I visited an elderly friend in a small-town hospital. Gaining permission to see “Esther” (all names are pseudonyms) involved a slight untruth, but it was merely a sin of omission, as I simply withheld “retired” when I identified myself as her minister. I slept reasonably well that night.
“Making Peace with Nature” is the peculiar title of a scientific report recently tabled by the United Nations. That’s an attention-getting title for a peace-church eco-geek. My inquiring mind begs to know: How does the UN conceptualize “peace with nature” and how does its version compare with an Anabaptist understanding?
I waffle a lot when it comes to death. Sometimes I welcome the idea, especially when faith in being united with Christ is high, when the weight of the world and its heartache is great. But other times I fear death, when I realize how quickly life passes by, or when my faith flitters and the reality that, despite all we believe, we don’t truly know what happens next.
COVID-19 has forced most of us to embrace that most rousing of Anabaptist virtues: simplicity. Our lives have been simplified, stripped down to the essentials. We have gone out only when needed, we have bought only what we must, we have travelled only when there was no other choice.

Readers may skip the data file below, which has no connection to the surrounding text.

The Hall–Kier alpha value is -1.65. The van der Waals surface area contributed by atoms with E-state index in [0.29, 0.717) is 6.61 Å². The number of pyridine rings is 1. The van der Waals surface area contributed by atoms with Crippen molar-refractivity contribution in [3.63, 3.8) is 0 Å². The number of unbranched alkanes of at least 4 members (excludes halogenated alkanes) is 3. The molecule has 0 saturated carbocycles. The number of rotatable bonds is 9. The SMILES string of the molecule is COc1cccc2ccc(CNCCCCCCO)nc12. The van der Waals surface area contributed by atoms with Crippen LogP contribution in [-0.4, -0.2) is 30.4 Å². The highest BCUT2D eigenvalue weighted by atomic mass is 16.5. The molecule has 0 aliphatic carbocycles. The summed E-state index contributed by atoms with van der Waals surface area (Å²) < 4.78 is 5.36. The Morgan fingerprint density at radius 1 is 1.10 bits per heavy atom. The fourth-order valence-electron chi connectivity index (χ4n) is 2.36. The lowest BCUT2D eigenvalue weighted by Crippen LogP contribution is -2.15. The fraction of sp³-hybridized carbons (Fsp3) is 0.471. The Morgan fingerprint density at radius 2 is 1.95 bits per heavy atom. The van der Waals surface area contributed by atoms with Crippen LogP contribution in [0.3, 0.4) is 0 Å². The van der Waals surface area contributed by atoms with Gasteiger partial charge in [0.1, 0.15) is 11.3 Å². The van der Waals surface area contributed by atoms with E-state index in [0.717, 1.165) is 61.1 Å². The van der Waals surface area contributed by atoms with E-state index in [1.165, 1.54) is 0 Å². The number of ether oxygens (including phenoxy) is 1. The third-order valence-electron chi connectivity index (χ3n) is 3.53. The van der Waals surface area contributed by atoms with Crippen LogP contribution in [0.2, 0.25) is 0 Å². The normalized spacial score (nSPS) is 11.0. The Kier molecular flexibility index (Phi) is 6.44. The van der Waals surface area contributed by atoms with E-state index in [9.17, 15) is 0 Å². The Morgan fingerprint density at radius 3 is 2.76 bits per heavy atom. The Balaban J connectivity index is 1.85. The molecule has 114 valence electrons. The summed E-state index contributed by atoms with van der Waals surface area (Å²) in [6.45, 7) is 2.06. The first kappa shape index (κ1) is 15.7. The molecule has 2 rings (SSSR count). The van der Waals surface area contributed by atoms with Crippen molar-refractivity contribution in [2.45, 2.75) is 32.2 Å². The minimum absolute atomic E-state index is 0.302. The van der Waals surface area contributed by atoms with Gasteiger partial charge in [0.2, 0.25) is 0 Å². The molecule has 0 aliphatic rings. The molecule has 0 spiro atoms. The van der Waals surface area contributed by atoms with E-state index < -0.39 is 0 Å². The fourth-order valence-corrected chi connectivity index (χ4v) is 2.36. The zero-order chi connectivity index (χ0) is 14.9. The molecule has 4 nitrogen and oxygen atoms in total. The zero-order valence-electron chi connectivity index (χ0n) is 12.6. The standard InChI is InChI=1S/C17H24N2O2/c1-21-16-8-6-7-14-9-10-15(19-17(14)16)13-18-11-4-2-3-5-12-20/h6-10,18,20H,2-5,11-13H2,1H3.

Nothing says “occasion” like a panoramic group photograph. Pictured, Sharon Mennonite Church in Guernsey, Sask., commemorates its 50th anniversary in 1955. The congregation consisted primarily of Mennonite settlers from the Waterloo, Ont., region. The special panoramic camera brought from Saskatoon was sharp enough to keep the entire crowd in focus.
Jean Vanier. Ravi Zacharias. John Howard Yoder. We add to this list in our own Canadian Mennonite church community every year. My Lenten reading in March was from Matthew 23, where Jesus chastises faith leaders who do not practise what they teach and who tie heavy burdens on the shoulders of others.
I spend at least 30 minutes a day in silent prayer and meditation, but sometimes this isn’t enough. A few times a year I need a fuller and deeper experience of silence. I need solitude.
Paul Tillich says, “Loneliness expresses the pain of being alone, and solitude expresses the glory of being alone.”
Calves are taken away moments after birth and placed in veal crates. (Animal Equality photo by Jo-Anne McArthur)
Egg-laying hens are confined in battery cages on a factory farm. (Animal Equality photo by Jo-Anne McArthur)
In Genesis 9:3, God says to Noah: “Everything that lives and moves about will be food for you. Just as I gave you the green plants, I now give you everything.” But when God declared this, did he have factory farms in mind?
History and generosity ‘should count for something’
Re: “MCC centralizing relief warehouse in New Hamburg,” Feb. 1, page 14.
As the people of Mennonite Church Eastern Canada, we’re going on a journey of courageous imagination. Over the course of the next year we will dream, imagine and listen to each other’s stories of faith as we seek to hear God’s voice and discern together where God is calling us in the years ahead.
“The car [is] the child and charm of modernity,” writes sociologist Donald Kraybill. A century ago, this new technology became another dividing line between Mennonites who contested or accepted—even embraced—modern life. This photo of horse sheds outside Elmira Mennonite Church, Ont., in 1955, captures a moment of embrace.